Thoughts on the recent Nintendo Financial Results

It’s no surprise that Nintendo isn’t doing so hot when it comes to their present-day financials. Obviously, this is a complex issue, with many layers… but I think one of the major factors is the back-swing of the runaway success the Wii enjoyed. I wrote about this a few years ago, but basically everyone—gamer and non gamer alike—was buying the Wii, because it was incredibly new and unique.

The Wii was the coveted “Furby” leading up to Christmas for the gaming (and non-gaming) world… and it’s the non-gamers that were the problem. During the height of the Wii’s popularity, I knew at least 20 people who weren’t what you’d call a “gamer,” who had purchased a Wii… but after a few months of use, it ended up just sitting around, collecting dust at their place.

The Wii saw insanely high sales, combined with a large number of buyers who didn’t use the system all that often, and who for the most part never bought a game outside of the Wii Sports title that came with the system. This set up Nintendo for a fantastic failure with their follow up, Wii U.

Not only was it impossible for Nintendo to meet, let alone surpass, the sales they achieved with the Wii’s innovative debut, but even a strong sales turnout would have resulted in disappointment. Considering all the non-gamers were likely looking at their Wiis collecting dust, and not really feeling keen on buying another system that wouldn’t be used, it would have been a logistical impossibility for the Wii U to achieve the same level of success.

And let’s be honest, in many cases, consumers didn’t even recognize the Wii U as a new system. How many times have you heard, “Wii U? What’s that, does it come with some sort of attachment?”

So, considering that even good as could be expected sales of the Wii U would have been met with disappointment from investors, when the actual sales of the Wii U turned out to be quite low, this put Nintendo into a pretty bad financial situation.

So what’s Nintendo to do?

For starters, they need to get their act together when it comes to online and digital software. Every other player in the industry has them SO outclassed, it’s almost a joke.

For example, my 3DS was stolen last week, and I lost ALL my games I purchased digitally, with no way to get them back.  If it had been a Sony or Microsoft gaming system, I guarantee I wouldn’t have needed to repurchase those games like I will for the 3DS if I want to play them again.

It’s 2014! There should be a unified Nintendo account that links all your purchases and data across systems, so that, oh I don’t know, losing a 3DS isn’t a heart-wrenching loss of 2000 street passes.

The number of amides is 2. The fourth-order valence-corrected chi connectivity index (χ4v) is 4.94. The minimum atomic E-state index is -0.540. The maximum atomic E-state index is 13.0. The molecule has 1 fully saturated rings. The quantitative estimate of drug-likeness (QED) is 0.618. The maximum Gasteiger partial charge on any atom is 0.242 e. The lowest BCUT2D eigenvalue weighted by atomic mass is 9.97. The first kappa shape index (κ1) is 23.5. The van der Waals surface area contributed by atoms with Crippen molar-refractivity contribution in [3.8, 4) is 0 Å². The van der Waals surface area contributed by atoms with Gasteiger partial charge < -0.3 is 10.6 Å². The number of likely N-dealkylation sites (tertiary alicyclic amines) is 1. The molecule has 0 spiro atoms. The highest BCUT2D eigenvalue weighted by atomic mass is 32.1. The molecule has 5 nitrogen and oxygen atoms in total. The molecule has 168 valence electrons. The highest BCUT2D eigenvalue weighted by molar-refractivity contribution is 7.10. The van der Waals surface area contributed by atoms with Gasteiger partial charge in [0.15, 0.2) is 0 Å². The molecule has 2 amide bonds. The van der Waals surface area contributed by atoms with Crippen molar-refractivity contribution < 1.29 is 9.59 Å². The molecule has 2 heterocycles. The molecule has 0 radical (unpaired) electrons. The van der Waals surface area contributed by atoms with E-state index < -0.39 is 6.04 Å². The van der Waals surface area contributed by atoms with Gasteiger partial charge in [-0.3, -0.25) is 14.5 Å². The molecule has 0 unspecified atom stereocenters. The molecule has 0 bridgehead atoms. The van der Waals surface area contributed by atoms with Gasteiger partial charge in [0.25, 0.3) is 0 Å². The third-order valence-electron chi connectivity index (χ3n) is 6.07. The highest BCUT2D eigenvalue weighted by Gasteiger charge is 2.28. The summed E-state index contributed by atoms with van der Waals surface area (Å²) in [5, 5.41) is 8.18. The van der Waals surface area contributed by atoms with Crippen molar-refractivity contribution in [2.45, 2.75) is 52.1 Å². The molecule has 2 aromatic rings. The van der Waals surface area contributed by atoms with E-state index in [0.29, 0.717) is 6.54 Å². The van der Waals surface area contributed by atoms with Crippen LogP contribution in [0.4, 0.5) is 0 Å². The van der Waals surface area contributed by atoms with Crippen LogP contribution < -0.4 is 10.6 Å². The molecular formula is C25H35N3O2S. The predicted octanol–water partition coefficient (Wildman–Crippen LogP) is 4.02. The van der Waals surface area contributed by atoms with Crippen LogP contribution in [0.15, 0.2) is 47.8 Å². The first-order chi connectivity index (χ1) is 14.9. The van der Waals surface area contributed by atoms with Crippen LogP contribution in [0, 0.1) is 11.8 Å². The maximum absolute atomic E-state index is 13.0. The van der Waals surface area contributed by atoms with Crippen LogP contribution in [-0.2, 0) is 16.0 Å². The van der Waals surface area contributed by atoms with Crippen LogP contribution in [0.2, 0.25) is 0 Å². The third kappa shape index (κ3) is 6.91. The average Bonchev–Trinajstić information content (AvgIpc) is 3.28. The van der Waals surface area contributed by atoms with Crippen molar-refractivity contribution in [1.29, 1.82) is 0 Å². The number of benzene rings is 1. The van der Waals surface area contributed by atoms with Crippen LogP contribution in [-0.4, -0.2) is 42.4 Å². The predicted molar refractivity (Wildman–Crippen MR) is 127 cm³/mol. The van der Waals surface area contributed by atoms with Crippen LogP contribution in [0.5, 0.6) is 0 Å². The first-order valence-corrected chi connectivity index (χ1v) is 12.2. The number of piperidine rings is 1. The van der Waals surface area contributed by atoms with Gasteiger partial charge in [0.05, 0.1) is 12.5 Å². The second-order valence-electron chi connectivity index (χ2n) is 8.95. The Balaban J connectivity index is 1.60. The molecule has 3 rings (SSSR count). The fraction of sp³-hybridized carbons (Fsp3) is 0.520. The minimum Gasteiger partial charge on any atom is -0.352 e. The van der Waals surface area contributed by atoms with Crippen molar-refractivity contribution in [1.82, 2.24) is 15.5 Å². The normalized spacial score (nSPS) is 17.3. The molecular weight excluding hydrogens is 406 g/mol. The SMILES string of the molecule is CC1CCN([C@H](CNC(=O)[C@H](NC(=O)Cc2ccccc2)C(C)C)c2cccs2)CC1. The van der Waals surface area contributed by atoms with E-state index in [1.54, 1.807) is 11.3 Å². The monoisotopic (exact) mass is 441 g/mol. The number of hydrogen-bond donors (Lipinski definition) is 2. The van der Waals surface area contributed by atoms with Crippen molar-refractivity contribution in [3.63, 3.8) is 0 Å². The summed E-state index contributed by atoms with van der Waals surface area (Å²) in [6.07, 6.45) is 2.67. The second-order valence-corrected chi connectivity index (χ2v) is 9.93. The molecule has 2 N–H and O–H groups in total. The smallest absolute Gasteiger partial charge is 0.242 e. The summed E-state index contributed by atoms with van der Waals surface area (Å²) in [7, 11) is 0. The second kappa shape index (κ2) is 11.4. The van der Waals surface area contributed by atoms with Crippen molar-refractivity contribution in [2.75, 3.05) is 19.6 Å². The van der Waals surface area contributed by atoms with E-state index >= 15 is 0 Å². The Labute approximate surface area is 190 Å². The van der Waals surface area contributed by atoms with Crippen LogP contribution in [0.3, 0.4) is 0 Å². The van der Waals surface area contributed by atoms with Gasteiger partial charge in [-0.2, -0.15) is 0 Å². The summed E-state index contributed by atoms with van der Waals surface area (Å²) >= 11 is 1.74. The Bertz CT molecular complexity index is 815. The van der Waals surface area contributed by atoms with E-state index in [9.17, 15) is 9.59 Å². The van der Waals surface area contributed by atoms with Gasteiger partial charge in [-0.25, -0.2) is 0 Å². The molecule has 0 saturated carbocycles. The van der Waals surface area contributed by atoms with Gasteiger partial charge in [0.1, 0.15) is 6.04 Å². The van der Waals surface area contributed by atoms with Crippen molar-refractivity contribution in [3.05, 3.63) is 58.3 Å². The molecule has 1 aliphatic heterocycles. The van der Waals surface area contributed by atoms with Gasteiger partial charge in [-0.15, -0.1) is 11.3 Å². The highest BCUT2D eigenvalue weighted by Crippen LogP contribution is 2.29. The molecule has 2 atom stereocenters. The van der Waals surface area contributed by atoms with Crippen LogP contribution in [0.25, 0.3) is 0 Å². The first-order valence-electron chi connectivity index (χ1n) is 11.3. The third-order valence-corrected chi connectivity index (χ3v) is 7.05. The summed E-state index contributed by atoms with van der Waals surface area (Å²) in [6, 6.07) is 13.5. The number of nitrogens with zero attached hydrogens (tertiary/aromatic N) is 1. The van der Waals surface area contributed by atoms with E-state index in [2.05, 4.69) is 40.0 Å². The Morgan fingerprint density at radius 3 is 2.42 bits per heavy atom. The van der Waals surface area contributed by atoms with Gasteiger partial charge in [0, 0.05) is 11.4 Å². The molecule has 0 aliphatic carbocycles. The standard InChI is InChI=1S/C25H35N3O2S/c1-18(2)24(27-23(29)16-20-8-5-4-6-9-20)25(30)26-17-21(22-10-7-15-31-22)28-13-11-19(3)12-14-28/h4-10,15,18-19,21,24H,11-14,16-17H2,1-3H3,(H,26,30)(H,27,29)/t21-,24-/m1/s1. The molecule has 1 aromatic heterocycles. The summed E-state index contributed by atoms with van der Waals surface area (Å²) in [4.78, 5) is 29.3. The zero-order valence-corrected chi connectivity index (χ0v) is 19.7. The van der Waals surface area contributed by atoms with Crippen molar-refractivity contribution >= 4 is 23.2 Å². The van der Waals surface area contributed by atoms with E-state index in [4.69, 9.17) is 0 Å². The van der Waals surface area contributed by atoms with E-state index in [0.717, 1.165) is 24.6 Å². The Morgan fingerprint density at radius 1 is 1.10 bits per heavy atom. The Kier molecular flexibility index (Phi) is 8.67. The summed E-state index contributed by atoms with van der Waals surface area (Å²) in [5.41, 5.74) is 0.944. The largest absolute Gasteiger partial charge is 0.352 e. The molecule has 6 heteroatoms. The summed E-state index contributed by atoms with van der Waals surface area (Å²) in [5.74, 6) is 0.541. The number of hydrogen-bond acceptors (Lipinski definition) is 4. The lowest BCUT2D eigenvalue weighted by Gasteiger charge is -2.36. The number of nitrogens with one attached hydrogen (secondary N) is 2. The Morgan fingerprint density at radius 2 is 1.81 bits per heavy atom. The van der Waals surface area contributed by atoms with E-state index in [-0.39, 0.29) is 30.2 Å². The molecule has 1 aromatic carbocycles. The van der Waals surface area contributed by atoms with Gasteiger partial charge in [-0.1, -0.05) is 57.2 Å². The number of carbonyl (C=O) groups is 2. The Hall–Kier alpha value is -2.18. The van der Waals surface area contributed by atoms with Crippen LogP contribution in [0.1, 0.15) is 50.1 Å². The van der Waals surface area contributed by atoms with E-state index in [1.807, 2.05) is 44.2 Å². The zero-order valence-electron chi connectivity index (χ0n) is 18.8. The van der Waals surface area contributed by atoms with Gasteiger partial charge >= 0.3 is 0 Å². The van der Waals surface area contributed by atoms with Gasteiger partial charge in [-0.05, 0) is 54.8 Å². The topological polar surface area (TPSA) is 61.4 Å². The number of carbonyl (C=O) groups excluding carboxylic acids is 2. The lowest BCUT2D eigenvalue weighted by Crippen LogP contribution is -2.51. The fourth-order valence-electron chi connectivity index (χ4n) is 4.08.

That being said, catching up in the areas they have fallen way behind on isn’t going to be enough. When you’re coming from behind in a technical sense, bringing it up to par with the competition isn’t enough to save you.

You need something truly innovative and unique—like the Wii’s motion controls were when they first came out!  Along those lines, and I’ve talked about this before, why not release a Netflix-for-games type service on the Wii U?

We know that the Netflix model is successful, and Nintendo is uniquely situated to offer this service.  One of the strongest draws for Nintendo platforms has always been the first-party titles.

Sure, you can release these in the eShop, and people will buy some of their favourites, but probably not all of them. On a subscription model, you can get hundreds of thousands, if not millions of people paying every single month for access to the back-catalog.

I’d shell out for that value proposition in a second!

Ultimately, Nintendo is once again on the road to irrelevancy. They’ve been close before, but each time they were able to recover. I’m sure they’ll find a way to do so again, but they need to go back to the innovative thinking that brought the Wii so much success. Nintendo is going to have to catch up on the many areas they are lagging behind in, if they want to reclaim their former glory.


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Author: Dave View all posts by
Dave will tell you that he likes to play video games, this is in fact a lie. What he really likes to do is buy games, and leaving them sitting unopened on his shelf. He is a monster.

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